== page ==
Maria Estela Barco Huerta, General Coordinator of DESMI in Mexico, reflects on the agroecology learning exchange in Uganda that the Agroecology Fund hosted in partnership with the Alliance for Food Sovereignty in Africa this Spring.
When we received the invitation to participate in the learning exchange in Uganda, it seemed impossible to travel to such a distant land that is Africa. We were requested to bring a farmer, preferably a woman, to join this gathering, but it was difficult to convince them to travel. Our partners and peers, who are part of the Zapatista movement and have practiced agroecology for a longer time, don’t travel to these meetings. It’s a decision they have taken for several years within the movement. At the end, Rigoverto Albores, an agroecology trainer and I, as the team coordinator, agreed to represent DESMI.
The gathering in Uganda was very rewarding despite the limitation of language. With Katherine and Lorenzo’s translation, we could participate in the activities and share the work of DESMI. This gathering was enriching; I met women and men who have passionately defended Mother Earth, both personally and within their organizations. It seemed like we all value learning from indigenous and rural communities. We all recognized the vitality of ancestral knowledge of indigenous peoples, and we are fighting to preserve it.
Setting the intention with opening mística
This moment was very important to initiate each day to set the tone, create an intentional environment and prepare for the gathering. We learned about ceremonies and rituals from different countries and it was a moment to reaffirm our struggles and commitments.
Sharing regional experiences
We created posters to share more deeply about our organizations and movements. For me, it was important to learn the work of other groups, the challenges they face in their own countries, such as the struggle to stop GMO maize in Mexico, GMO bananas in Uganda, etc. Each organization has its own methodology; some approaches are similar. In the end, we’re all striving for agroecology to become a way of life in the communities we work with. We were also able to share what has worked for us and the lessons we have learned.
Dialoguing and Listening
We recognized that agroecology is a path that we’re constantly walking on, a path that encourages possibilities (big or small) to achieve food sovereignty, including the right to be a small peasant farmer. Agroecology is also a solution to cool the planet, and hold large multinational companies accountable for their role in accelerating climate change. I learned about organizations that are marketing agroecological foods and have strengthened a solidarity economy with indigenous people.
Visits to farms of local communities
This site visit was a good experience; it allowed us to witness their work and learn about the culture of African communities. This experience reaffirmed what small farmers can achieve with their own knowledge, by adding new techniques, such as biodigesters, water harvesting, integration of various crops, women’s leadership and harnessing community wisdom. It was great to see the joy and willingness of peasant farmers to share how they cultivate crops. It was interesting to learn how communities make their clothes traditionally with the bark of a tree, and grow coffee. I found the people from Africa very noble.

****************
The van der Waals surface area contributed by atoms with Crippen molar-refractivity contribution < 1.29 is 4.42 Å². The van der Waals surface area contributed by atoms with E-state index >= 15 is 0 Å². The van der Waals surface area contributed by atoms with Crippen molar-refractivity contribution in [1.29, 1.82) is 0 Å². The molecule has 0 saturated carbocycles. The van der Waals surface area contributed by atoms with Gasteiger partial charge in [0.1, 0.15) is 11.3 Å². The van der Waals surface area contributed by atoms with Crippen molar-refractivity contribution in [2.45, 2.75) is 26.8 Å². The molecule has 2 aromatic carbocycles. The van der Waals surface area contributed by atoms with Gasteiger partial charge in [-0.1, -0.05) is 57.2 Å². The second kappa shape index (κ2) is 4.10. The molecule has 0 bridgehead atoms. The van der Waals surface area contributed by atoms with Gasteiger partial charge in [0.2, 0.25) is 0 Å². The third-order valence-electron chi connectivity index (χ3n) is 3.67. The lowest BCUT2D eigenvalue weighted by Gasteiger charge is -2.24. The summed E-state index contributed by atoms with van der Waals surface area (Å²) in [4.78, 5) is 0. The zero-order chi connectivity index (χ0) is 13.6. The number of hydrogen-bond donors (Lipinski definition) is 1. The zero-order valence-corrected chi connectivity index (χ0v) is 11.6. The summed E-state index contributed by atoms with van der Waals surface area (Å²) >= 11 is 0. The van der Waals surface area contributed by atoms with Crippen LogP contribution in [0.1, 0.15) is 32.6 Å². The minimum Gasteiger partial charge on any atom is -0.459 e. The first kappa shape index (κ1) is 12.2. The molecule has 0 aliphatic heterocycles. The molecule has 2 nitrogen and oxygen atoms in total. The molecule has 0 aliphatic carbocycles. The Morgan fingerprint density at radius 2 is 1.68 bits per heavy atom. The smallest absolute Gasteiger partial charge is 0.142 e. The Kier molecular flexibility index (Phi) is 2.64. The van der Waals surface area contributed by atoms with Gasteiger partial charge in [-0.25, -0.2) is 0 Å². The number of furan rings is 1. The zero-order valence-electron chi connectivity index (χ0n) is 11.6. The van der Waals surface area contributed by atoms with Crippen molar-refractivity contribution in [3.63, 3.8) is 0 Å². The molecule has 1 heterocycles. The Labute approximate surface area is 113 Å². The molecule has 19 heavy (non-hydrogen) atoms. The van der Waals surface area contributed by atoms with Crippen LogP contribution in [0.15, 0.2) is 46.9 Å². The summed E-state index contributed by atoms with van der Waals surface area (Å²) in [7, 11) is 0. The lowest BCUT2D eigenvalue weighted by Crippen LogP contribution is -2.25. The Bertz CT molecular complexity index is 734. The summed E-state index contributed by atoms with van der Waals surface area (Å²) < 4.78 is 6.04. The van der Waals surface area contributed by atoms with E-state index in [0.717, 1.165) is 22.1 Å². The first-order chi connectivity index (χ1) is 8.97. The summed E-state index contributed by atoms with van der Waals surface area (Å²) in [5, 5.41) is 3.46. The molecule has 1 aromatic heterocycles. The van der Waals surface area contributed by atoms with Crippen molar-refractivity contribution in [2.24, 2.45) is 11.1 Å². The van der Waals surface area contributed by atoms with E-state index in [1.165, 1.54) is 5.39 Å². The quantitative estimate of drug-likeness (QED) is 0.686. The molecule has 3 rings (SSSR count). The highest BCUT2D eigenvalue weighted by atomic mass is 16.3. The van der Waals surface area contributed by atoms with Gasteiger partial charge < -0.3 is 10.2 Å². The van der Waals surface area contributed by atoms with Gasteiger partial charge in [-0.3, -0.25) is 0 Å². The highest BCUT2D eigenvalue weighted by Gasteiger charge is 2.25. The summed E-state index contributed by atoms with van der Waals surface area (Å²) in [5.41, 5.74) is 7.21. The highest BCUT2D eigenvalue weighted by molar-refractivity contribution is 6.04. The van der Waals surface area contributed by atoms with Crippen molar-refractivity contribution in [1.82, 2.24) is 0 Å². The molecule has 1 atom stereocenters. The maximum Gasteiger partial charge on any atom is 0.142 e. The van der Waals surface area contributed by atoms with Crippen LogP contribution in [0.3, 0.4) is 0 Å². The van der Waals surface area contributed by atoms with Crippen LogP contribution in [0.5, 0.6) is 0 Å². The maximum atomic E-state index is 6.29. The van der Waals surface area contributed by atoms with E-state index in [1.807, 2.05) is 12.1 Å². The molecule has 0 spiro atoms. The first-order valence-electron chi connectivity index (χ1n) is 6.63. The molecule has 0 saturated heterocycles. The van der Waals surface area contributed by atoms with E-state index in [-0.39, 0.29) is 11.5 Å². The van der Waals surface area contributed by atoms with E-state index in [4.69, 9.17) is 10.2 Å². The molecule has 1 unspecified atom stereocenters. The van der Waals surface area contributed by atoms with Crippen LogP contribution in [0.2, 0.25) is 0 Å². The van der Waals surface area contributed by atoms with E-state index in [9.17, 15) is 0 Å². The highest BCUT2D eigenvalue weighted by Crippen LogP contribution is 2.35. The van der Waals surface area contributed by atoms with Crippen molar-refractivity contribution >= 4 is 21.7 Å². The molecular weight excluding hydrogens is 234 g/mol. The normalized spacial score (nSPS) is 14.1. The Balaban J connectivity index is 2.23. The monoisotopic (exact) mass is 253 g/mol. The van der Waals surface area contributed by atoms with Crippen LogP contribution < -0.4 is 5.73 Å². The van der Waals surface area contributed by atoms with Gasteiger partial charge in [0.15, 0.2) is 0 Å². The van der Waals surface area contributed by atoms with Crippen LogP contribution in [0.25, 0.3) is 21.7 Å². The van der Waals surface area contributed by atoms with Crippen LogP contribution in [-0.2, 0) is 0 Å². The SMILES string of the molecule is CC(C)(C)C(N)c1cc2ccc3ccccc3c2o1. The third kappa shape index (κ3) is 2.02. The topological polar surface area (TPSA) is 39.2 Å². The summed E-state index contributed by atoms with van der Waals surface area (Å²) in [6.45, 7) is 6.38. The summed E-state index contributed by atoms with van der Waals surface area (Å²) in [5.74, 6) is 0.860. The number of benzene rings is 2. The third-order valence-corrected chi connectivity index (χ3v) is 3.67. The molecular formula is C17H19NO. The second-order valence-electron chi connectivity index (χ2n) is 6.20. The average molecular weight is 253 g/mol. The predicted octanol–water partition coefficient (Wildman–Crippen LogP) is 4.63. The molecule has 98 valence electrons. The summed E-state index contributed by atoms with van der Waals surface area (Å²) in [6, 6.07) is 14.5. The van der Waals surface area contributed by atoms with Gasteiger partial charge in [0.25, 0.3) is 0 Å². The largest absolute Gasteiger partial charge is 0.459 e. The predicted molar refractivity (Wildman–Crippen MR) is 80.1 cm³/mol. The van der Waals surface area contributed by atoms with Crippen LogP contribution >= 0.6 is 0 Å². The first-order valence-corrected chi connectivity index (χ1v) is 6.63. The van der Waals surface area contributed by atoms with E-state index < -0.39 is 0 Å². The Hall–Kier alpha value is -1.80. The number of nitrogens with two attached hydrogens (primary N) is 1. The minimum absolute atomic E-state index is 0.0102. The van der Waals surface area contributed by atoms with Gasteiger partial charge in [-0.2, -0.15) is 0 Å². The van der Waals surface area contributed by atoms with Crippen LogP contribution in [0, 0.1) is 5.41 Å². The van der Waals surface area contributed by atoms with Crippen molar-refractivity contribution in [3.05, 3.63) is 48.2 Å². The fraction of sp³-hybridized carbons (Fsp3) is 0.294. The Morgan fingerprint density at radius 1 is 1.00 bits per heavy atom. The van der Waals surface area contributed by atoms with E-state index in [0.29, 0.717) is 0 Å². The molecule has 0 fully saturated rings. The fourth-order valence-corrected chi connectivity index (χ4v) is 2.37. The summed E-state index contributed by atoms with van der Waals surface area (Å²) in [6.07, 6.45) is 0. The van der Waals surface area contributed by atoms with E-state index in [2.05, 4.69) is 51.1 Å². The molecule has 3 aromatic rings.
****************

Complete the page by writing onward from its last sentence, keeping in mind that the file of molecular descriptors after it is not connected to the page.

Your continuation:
Building strategies, linking struggles to defend Mother Earth
I think we made good progress in clarifying that we’re all working towards the same goal. We agreed on the need to expand agroecology globally, including in the United States. We also dialogued on how we can defend the seeds of farmers so that they remain in their ownership, and are protected from threats by Monsanto and other big transnational seed corporations.
We recognized the importance of linkages that strengthen our work, that provide, both, positive and critical feedback to our collection of experiences. In other words, no one should work in isolation, and it’s not enough to work only with indigenous peoples in the communities. Instead, we are looking for partnerships to mutually strengthen each other. We also talked about the importance of educating, from an agroecological perspective, to care for Mother Earth as a way to promote local advocacy. We see the value of strengthening communities so that rural families—women and men—can stop transnational forces. The power also lies in indigenous communities. Governments have forgotten where the power exists, as they govern in favor of large interests and suppress the rights of people who elected them. Now the governments want to patent seeds to deliver them to transnational corporations like Monsanto and open doors of our countries to GMOs. Only the strength of community organizing can deter this. As the Zapatistas say “the people rule and the government obeys.”
A dialogue with funders
The presence of women and men who had the vision to create the Agroecology Fund was important. Firstly, we were able to meet them in person, and they were no longer names, but people who have dreams and ideals like us. We all seek to change the systems of food production so that fertility is restored to Mother Earth, and she can continue to feed us. The funders are people who believe in our work and in the struggles of peasant farmers for exercising their right to food every day, and who defend our seeds because they are inherited from our grandmothers and grandfathers. The Fund members are working to amplify agroecology across the globe as a model that can be mainstreamed, where food sovereignty of all people is secured.
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